Preventing Holiday Heart Issues

Health Professional

Good food, laughter, and quality time with family. A picture perfect holiday season, right? Well, that is Hollywood’s version anyway. Holidays tend to spike stress levels for many.

Finding just the right gift. Preparing for company. Long hours cooking. Then hours of clean up. Late nights socializing. Long days on the road. Hazardous travel conditions.

Holiday activities trigger a spike in cardiovascular events, such as heart attacks. There is about a 5 percent increase in heart-related deaths during this season according to a 2004 study published in Circulation.

Take steps this holiday season to counteract the extra stress you know is ahead.

  1. Plan ahead. Schedule time to shop, prepare food, and visit friends and family to avoid last-minute scrambling. Don’t over-schedule yourself.
  2. Set realistic expectations. Holidays do not have to be perfect and traditions do not have to be maintained exactly. As families change, it is okay if traditions shift.
  3. Budget. Before you shop, decide how much you can afford to spend on gifts and food. Stick to your budget. As the saying goes…money does not buy happiness.
  4. Avoid known stressors. It’s the holidays and I hate to imply you should avoid family, but as we all know you don’t get to pick your family. There is likely one family member who causes you extra stress. Be prepared. Agree to set aside differences. Avoid conversations or situations that will lead to disagreements.
  5. Maintain healthy habits. Just because it’s the holidays, does not mean you have a green light to gorge and sit on the couch all day. Plan when you’ll fit in some activity, how to get needed sleep, and what foods you will indulge in and what you will refrain from.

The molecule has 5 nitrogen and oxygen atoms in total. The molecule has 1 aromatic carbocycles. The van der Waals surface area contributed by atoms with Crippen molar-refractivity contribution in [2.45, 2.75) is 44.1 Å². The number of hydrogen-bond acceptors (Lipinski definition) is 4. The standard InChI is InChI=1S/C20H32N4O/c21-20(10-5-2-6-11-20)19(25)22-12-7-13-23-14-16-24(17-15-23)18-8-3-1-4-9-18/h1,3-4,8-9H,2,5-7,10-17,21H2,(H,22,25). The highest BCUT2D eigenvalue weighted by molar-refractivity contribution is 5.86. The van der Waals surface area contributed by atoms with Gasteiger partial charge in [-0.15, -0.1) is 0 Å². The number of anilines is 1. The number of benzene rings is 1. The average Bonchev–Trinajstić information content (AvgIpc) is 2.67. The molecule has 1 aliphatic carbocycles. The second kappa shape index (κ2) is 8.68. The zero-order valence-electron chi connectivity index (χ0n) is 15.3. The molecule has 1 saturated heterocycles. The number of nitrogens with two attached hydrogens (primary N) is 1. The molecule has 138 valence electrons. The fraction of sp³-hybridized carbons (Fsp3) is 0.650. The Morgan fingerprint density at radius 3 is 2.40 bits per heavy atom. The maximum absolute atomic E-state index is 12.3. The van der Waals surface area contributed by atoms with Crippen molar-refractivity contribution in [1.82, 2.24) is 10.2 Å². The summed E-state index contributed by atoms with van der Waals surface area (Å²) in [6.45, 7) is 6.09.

6. Make time for you. A 10-15 minute period of peace and quiet will go a long ways towards feeling refreshed and reducing stress.
  7. Avoid excess alcohol. Binge drinking can lead to atrial fibrillation. Don’t go overboard.
  8. Take action if you need help. Sadness and grief may surround the holidays, especially if it is a “first” without a loved one OR if you cannot be with your family this holiday. Reach out to others for the support you need. Seek professional help when warranted.
  9. Don’t put off appointments. Don’t let holiday travels lead to cancelled appointments or delayed medical treatment. Your health comes first. If something doesn’t feel right, contact your doctor now, not later.

Also, if you are not the one hosting the holiday festivities, plan what you can do to pitch in and help the one who is.

I’m not sharing this so you dread the holidays. I’m sharing because if you have high cholesterol or high blood pressure you are already at increased risk for heart-related events. Be aware the holidays can further increase your risk and take counter steps to maintain your health.